“I don’t even care. Girls like me don’t need boys who treat them bad.”

As a mother, I could not be more proud to type that sentence. My colleague called it perhaps the greatest response to a break up ever. Now the truth is, she was hurt, although more that he tore up something she made for him than the whole boyfriend thing. And at home she shared her bruised feelings with us and we tried to soothe them. Her daddy took her on a walk and explained that no matter what friends or boyfriends or girlfriends may come and go, she’d always have our love.

All that considered, I am so blown away by the way she handled it in public. Just looking at myself and my friends, how much better would our lives have been if we stopped and said this to that guy who did treat us badly? Or even better, to ourselves? Because girls like us don’t need boys who treat us bad.

In honor of Liliana, let’s all have a little disco party with Miss Gloria Gaynor who always reminds us that we will survive.



Categories: Get Smart, Let Me Entertain You, Life and Other Nonsense, The Little People and Furry Friends | Tags: , , , , , , , , , | 3 Comments

Potent Quotables: Pain for Gain

This morning I am up at the before the crack of dawn to drive two hours for a meeting. You can’t see my face through the computer, readers, but it’s not a happy face. I detest meetings, especially on Fridays when it is my coffee-cat-pit bull-SVU day. Instead, I’m about to take back roads in the dark. In the end, it is for something important, but that doesn’t make me want to do it at this moment. So a huge thanks to the person who posted this on Facebook; I needed a reminder.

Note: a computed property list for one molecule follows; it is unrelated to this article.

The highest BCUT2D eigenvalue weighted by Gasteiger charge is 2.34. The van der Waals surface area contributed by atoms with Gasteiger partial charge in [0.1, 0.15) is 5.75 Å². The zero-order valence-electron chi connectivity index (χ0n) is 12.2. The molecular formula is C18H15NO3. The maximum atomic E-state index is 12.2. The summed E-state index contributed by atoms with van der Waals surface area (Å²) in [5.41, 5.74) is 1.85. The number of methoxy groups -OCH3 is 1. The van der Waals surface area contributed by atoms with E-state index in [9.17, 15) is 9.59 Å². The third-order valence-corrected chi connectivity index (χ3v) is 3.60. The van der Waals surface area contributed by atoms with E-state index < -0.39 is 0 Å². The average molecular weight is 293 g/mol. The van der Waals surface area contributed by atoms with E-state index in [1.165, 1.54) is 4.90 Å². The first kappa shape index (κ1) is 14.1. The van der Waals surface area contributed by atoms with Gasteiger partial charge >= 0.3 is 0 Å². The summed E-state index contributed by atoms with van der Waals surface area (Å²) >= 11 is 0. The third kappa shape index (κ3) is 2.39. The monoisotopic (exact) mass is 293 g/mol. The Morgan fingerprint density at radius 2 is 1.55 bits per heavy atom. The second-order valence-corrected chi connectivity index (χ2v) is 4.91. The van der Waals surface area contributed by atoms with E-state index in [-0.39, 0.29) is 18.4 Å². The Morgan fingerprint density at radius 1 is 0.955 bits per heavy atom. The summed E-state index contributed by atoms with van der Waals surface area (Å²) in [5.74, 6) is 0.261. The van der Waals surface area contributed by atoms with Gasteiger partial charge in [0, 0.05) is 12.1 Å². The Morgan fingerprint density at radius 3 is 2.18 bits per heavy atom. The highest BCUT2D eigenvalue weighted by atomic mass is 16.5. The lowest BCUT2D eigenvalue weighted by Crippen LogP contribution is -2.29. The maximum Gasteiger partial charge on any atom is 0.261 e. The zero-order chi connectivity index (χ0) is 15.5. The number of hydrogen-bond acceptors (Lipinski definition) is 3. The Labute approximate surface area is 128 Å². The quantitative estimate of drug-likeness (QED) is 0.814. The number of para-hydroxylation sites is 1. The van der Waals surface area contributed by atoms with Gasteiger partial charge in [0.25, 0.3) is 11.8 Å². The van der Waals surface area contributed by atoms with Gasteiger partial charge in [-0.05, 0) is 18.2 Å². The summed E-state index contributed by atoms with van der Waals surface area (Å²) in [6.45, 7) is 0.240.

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Just Push Play: Two Princes

Today marks the end of the BlogHer Love and Sex Post a Day month. Although I’ll continue to post many times a week, I am not officially doing a blog a day for March. But there will be some groovy stuff coming your way.

As a send off for this month, I’ll share a little song that for reasons beyond me, I desperately love. Like “Semi Charmed Life,” “She Drives Me Crazy,” and “Dancing Queen,” I let out an ear-piercing “squee!!”when I hear this song. I know every word. Heck, even the introductory strains send me into a frenzy.

So close your office door, crank it up, and enjoy this trip with a two-hit wonder from the 90s. Just go ahead now.



Categories: Let Me Entertain You, Life and Other Nonsense | Tags: , , , , , , | Leave a comment

Top Heavy Leisure: The Homework Problem

Yesterday as I was paging through my new issue of Brain, Child magazine (which, if you aren’t reading, you should–it’s the best parenting magazine on the market), I came across a section where parents where asked the craziest thing they had done to help their kids with homework.

Expecting things like late night runs to Wal Mart or helping hands on craft projects (which were present), I was shocked to find parents who admitted to–nay almost bragged about–doing their kids homework for them, refusing to make the children do homework, or telling the teacher that her definition of homework didn’t work for them and she should accept what they termed as homework.


Our country continues to fall behind in academics, students go to college and the workforce unprepared with poor work ethic, and we wonder why. It’s not the action that bothers me (okay, so it bothers me a little), it’s the attitude. That students deserve plenty of leisure time and education is infringing on that. With younger kids, I get not loading them down, but I also think that having something for them to do each night that relates to school is important.

As they get older, many students and parents seem to think leisure time and after school activities should take precedence over homework. My colleagues and I constantly receive emails from our dual credit students telling us they cannot do their college work because of their extracurricular activities. Apparently they don’t understand the extra part of extracurricular. More than that, a number of my students of all types are just lazy. They are annoyed that I ask them to do things outside of class.